Why Multitasking Fails
Do you think you’re good at multitasking? Feeling energized that you can accomplish writing multiple email messages while simultaneously listening to discussions on a conference call? The ability to multitask is something some people brag about. It is also the way many people who struggle with being able to focus operate. Is it the most efficient way to do great work?
Trying to Do It All
In business and in our personal lives, there seems to be more going on than ever and we are compelled to try to do it all – sometimes all at once. But the reality is, we just can’t do that. It turns out that 2% of the population are good at multitasking and these supertaskers are true outliers. For most, we’re actually shifting back and forth from one task to another, such as typing an email and then listening to that conference call conversation, then back to our email and so on.
The Mental Effects
In an article in The Guardian, research reveals how quick switches from one task to another leaves a sensation of being frantic, increases the production of the stress hormone cortisol as well as adrenaline, and causes overstimulation of the brain. All of these effects result in a type of mental fog yielding demonstrably less efficient productivity.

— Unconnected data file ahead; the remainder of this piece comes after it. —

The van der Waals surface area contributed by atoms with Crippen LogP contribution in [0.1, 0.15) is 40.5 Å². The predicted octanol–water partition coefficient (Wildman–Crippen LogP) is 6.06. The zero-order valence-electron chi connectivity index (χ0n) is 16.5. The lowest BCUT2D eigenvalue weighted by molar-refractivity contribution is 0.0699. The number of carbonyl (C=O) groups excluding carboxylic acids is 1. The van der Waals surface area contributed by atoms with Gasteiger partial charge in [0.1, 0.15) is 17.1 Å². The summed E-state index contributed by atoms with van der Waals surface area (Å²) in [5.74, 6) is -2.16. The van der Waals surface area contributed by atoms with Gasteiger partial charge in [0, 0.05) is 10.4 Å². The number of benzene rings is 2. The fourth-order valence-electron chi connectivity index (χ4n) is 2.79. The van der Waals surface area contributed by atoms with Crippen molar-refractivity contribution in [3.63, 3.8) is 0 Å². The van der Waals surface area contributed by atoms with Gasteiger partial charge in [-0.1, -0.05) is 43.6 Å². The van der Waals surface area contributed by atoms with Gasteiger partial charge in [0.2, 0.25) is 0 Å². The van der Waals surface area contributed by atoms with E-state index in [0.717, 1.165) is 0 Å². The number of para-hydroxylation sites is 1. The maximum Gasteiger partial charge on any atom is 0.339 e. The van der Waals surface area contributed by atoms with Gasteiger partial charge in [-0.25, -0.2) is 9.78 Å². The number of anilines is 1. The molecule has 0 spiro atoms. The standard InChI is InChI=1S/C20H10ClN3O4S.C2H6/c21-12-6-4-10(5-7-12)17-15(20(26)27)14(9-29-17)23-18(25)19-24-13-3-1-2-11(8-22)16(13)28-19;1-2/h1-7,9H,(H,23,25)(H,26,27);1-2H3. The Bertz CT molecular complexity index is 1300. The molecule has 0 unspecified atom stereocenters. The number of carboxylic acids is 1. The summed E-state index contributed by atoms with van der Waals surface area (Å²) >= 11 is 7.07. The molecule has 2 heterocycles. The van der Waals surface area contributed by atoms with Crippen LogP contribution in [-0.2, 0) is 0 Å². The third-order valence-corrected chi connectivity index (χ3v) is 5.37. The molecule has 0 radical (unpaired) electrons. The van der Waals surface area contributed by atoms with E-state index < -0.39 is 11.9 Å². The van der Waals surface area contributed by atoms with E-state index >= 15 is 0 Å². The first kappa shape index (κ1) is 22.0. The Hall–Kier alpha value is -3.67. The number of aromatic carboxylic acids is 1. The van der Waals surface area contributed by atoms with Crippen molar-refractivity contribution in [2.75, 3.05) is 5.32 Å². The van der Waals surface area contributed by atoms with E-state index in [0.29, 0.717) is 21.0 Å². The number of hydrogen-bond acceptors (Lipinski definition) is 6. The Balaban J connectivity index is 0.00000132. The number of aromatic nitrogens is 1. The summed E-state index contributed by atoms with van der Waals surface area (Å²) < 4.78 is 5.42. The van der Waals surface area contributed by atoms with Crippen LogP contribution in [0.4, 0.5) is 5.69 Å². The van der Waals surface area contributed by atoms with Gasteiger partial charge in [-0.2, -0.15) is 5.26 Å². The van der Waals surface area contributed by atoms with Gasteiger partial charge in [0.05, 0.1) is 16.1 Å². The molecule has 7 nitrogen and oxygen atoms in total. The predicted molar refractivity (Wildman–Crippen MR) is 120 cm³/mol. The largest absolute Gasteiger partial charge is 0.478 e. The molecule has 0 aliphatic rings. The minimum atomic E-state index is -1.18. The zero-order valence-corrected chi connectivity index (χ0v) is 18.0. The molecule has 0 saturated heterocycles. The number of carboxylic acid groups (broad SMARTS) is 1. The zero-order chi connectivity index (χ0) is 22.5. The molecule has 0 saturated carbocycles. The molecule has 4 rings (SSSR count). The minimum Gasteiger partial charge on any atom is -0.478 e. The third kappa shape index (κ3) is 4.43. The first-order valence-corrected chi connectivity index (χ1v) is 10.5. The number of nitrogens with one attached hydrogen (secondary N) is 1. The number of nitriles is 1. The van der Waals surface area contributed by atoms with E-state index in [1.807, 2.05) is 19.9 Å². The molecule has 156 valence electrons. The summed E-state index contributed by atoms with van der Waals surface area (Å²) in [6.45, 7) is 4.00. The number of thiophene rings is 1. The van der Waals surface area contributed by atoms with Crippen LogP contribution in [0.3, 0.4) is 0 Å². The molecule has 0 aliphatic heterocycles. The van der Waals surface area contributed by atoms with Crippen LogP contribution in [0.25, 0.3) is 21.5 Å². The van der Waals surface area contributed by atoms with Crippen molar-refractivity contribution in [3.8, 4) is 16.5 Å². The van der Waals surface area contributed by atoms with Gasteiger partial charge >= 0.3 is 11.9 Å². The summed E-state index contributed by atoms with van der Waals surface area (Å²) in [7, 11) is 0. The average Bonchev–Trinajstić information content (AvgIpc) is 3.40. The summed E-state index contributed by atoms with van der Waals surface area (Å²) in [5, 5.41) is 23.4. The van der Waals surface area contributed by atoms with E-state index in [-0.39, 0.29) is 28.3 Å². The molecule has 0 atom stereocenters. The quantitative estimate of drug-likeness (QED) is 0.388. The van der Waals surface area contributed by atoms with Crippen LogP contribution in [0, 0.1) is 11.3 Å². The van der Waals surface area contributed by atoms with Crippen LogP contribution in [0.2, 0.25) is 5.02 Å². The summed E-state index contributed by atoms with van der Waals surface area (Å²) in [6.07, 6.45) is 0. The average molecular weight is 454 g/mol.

Cause of Distraction and Multitasking
Although nothing new to any business professional that our endless barrage of emails can be the leading cause of distraction and constant multitasking. But here is a scary fact as to what this may be costing us in IQ. While focusing on a single task, the distraction of an unread email in your inbox can reduce your effective IQ by 10 points. I have about 50 in my inbox right now (I wonder what that’s doing)! How productive (and smart) could we be if we shut off our email for an hour and focused on just one thing? In fact, what if we turned everything off and concentrated on one thing at a time?
A Rule for Success
Perhaps the constant task-changing is really just a distraction from doing our best work. If we want to do something well, we may need to force a sort of “single-tasking” into our life, both at work and at home. It could help both us both de-stress and improve the quality of everything that we do.
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